What Computers Do

Perhaps the most impressive capacities of computers are those related to information manipulation and analysis. Computers can remember with precision and longevity, and computers can follow algorithms at billions of steps per second.

The keyboard strokes that become digital displays that humans recognize as words and sentences are actually a series of digital signals. Those signals are stored as magnetic signals or optical signals on disks or electrically in memory. As long as the physical media are safe and the file is not otherwise compromised, the messages can be saved with precision indefinitely. If an appropriate system to read the files is available, the file can be recreated as well. It is not unusual for computer users to find disks misplaced for years and to open the files exactly as they were created years previously. 

Related to the capacity to remember is the capacity to copy; once a digital file is recalled from memory it can be copied with a few clicks. The copy of a digital file is identical to the original, so the fidelity of digital information is not degraded as copies are made and as copies of copies are made. Further, copies can be made with a marginal cost that approaches zero; once a computer system is purchased and powered and it contains sufficient space to store the file, saving copies of files adds nothing to the expense of the system.

The effectively infinite memory of computers can be applied for many tasks in education. A virtual classroom can provide an archive of a student’s experience. Students enrolled in Advanced Biology (for example) can access curriculum materials and assignments that were part of Introductory Biology to review as necessary. The details of homework assignments can be accessed online indefinitely (at least until students or their parents realize missing work is threatening to result in a student having a failing grade on a report card).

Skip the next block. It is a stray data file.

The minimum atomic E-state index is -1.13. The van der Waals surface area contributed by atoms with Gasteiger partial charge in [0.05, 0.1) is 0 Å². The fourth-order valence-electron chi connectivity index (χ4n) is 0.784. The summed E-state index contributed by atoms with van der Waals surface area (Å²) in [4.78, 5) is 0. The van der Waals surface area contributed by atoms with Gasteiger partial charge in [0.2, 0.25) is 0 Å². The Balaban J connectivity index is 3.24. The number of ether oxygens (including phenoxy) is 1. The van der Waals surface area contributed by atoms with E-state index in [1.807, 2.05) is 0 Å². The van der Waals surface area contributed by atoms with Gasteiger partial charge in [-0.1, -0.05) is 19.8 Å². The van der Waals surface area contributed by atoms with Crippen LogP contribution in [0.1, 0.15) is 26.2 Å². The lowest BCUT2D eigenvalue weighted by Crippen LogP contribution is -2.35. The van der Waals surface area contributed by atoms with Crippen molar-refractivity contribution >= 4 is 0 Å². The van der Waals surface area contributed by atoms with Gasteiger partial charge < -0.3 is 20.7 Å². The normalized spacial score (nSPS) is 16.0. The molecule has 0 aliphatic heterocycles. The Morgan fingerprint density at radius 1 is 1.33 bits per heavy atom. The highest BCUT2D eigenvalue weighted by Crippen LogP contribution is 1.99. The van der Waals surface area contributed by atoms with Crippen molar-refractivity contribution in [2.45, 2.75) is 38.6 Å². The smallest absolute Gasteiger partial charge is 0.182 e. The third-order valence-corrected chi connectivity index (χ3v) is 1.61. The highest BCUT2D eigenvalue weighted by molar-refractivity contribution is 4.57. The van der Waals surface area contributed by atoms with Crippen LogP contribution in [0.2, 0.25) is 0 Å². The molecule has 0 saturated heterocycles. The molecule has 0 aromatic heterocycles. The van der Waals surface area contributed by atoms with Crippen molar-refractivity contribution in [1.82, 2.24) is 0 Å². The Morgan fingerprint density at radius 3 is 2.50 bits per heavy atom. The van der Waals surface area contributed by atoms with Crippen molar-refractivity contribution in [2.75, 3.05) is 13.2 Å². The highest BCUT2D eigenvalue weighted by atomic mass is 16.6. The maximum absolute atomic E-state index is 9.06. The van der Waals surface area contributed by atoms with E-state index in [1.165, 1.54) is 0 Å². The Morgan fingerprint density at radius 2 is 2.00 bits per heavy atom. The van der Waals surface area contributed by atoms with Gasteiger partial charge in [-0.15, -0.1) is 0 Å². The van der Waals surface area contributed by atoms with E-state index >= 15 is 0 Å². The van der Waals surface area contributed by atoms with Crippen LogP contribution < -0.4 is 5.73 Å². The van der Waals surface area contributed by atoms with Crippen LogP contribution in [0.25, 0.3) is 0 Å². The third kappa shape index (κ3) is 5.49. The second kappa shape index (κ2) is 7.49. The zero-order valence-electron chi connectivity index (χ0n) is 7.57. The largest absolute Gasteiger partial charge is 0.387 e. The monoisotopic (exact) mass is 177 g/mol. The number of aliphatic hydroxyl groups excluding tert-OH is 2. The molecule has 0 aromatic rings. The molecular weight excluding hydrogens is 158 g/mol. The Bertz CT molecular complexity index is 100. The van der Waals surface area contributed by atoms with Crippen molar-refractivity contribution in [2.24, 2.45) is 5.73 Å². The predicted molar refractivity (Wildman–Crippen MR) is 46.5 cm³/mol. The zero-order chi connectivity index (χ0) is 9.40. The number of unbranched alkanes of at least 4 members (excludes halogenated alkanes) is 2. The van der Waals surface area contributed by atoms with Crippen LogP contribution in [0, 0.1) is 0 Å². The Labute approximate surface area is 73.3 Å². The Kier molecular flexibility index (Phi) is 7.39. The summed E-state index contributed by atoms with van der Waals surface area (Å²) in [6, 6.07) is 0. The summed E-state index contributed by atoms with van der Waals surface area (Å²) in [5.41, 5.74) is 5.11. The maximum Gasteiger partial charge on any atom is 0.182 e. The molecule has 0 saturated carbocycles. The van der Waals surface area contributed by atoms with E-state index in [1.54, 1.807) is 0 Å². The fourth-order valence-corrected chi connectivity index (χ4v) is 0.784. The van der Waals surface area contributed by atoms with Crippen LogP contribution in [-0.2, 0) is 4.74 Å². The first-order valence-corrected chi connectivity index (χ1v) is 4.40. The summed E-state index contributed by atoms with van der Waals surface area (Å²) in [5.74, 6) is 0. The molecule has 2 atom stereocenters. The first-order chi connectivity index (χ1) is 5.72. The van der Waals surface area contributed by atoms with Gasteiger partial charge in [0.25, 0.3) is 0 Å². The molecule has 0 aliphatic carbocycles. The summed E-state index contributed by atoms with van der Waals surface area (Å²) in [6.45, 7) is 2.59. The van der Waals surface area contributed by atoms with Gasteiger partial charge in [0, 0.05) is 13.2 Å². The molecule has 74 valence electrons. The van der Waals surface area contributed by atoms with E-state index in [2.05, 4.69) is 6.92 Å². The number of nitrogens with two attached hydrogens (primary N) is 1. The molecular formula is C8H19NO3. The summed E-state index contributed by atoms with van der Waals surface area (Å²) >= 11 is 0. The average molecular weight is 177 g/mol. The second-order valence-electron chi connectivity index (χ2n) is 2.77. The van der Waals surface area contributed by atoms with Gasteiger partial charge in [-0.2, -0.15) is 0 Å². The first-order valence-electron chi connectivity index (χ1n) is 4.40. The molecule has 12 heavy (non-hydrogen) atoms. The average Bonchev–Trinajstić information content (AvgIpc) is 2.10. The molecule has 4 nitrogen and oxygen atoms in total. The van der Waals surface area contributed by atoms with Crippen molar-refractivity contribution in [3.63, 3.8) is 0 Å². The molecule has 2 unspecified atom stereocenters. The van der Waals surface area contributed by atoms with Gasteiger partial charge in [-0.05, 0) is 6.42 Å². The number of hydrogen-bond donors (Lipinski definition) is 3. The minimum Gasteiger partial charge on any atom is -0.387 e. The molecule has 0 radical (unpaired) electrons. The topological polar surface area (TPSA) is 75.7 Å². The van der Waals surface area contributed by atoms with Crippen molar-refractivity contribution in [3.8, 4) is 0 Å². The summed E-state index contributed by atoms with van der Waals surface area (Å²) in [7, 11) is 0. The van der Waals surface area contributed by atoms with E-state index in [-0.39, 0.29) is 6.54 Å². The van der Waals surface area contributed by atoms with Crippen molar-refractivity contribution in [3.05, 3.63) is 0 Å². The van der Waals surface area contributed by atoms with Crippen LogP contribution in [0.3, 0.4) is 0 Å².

Computers follow rules with precision and speed; computer processor speeds are generally measured in gigahertz which are billions of operations per second. As a result, computers have amazing capacity to perform tasks that can be broken into clear steps can be expressed as algorithms. Most of the mathematics included in school curriculum is built upon problems and procedures that are algorithms. Processors performing billions of calculations per second can draw and update graphs in fractions of a second and they can perform complex statistical analyses of large data sets in similarly brief periods. Using technology to manipulate information, teachers can open interesting new ideas to students that were previously unapproachable because of the complexity of the calculations. Fractals (for example) are complex and beautiful patterns that have wide applications to many problems. Using computers, students can manipulate and explore fractals in a manner that is not possible without the devices.

In addition to performing mathematics, the capacity of computers to perform billions of steps per second can be applied to other educationally valuable tasks. For example simulations of scientific and medical phenomena and even games requiring complex strategies allow students to explore complex and even dangerous activities from safety. In addition, sophisticated games and business simulations give students experiences and allow them to explore strategies that are not otherwise possible. 

The vast amounts of information available on networked systems are useless without efficient search and sort functions. The capacity of computers to perform algorithms quickly and precisely is used to identify documents that contain relevant text and to filter large databases so students and teachers can easily navigate digital information.